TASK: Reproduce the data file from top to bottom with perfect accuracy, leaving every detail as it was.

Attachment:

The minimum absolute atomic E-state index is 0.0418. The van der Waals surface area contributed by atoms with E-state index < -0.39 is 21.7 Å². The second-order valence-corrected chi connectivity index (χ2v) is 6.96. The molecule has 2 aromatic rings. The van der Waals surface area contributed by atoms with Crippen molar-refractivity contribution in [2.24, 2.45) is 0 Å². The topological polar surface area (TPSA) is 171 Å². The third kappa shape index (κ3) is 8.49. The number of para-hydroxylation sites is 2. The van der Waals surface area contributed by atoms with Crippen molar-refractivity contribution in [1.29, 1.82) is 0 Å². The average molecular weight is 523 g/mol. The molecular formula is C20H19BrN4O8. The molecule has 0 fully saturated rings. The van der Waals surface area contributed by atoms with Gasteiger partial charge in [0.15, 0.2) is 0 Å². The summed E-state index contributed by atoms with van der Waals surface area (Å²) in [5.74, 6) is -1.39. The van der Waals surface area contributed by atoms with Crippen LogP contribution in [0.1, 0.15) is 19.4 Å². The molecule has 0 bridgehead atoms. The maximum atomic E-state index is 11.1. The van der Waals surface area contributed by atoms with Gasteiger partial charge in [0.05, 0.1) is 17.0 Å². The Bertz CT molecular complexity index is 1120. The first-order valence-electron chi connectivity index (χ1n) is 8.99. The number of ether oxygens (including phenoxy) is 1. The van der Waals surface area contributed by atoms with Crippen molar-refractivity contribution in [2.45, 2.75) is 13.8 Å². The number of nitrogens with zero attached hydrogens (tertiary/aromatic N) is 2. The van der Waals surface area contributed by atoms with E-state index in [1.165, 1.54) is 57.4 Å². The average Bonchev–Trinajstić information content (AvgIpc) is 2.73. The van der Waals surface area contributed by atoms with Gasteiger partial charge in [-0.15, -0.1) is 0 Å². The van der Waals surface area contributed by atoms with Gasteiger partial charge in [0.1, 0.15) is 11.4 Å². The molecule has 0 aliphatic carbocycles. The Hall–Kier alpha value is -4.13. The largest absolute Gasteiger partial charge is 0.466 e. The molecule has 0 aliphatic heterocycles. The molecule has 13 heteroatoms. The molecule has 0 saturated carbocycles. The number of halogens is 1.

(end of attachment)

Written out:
The minimum absolute atomic E-state index is 0.0418. The van der Waals surface area contributed by atoms with E-state index < -0.39 is 21.7 Å². The second-order valence-corrected chi connectivity index (χ2v) is 6.96. The molecule has 2 aromatic rings. The van der Waals surface area contributed by atoms with Crippen molar-refractivity contribution in [2.24, 2.45) is 0 Å². The topological polar surface area (TPSA) is 171 Å². The third kappa shape index (κ3) is 8.49. The number of para-hydroxylation sites is 2. The van der Waals surface area contributed by atoms with Crippen molar-refractivity contribution in [1.29, 1.82) is 0 Å². The average molecular weight is 523 g/mol. The molecular formula is C20H19BrN4O8. The molecule has 0 fully saturated rings. The van der Waals surface area contributed by atoms with Gasteiger partial charge in [0.15, 0.2) is 0 Å². The summed E-state index contributed by atoms with van der Waals surface area (Å²) in [5.74, 6) is -1.39. The van der Waals surface area contributed by atoms with Crippen LogP contribution in [0.1, 0.15) is 19.4 Å². The molecule has 0 bridgehead atoms. The maximum atomic E-state index is 11.1. The van der Waals surface area contributed by atoms with Gasteiger partial charge in [0.05, 0.1) is 17.0 Å². The Bertz CT molecular complexity index is 1120. The first-order valence-electron chi connectivity index (χ1n) is 8.99. The number of ether oxygens (including phenoxy) is 1. The van der Waals surface area contributed by atoms with Crippen molar-refractivity contribution in [2.45, 2.75) is 13.8 Å². The number of nitrogens with zero attached hydrogens (tertiary/aromatic N) is 2. The van der Waals surface area contributed by atoms with E-state index in [1.165, 1.54) is 57.4 Å². The average Bonchev–Trinajstić information content (AvgIpc) is 2.73. The van der Waals surface area contributed by atoms with Gasteiger partial charge in [-0.15, -0.1) is 0 Å². The van der Waals surface area contributed by atoms with Gasteiger partial charge in [0.1, 0.15) is 11.4 Å². The molecule has 0 aliphatic carbocycles. The Hall–Kier alpha value is -4.13. The largest absolute Gasteiger partial charge is 0.466 e. The molecule has 0 aliphatic heterocycles. The molecule has 13 heteroatoms. The molecule has 0 saturated carbocycles. The number of halogens is 1.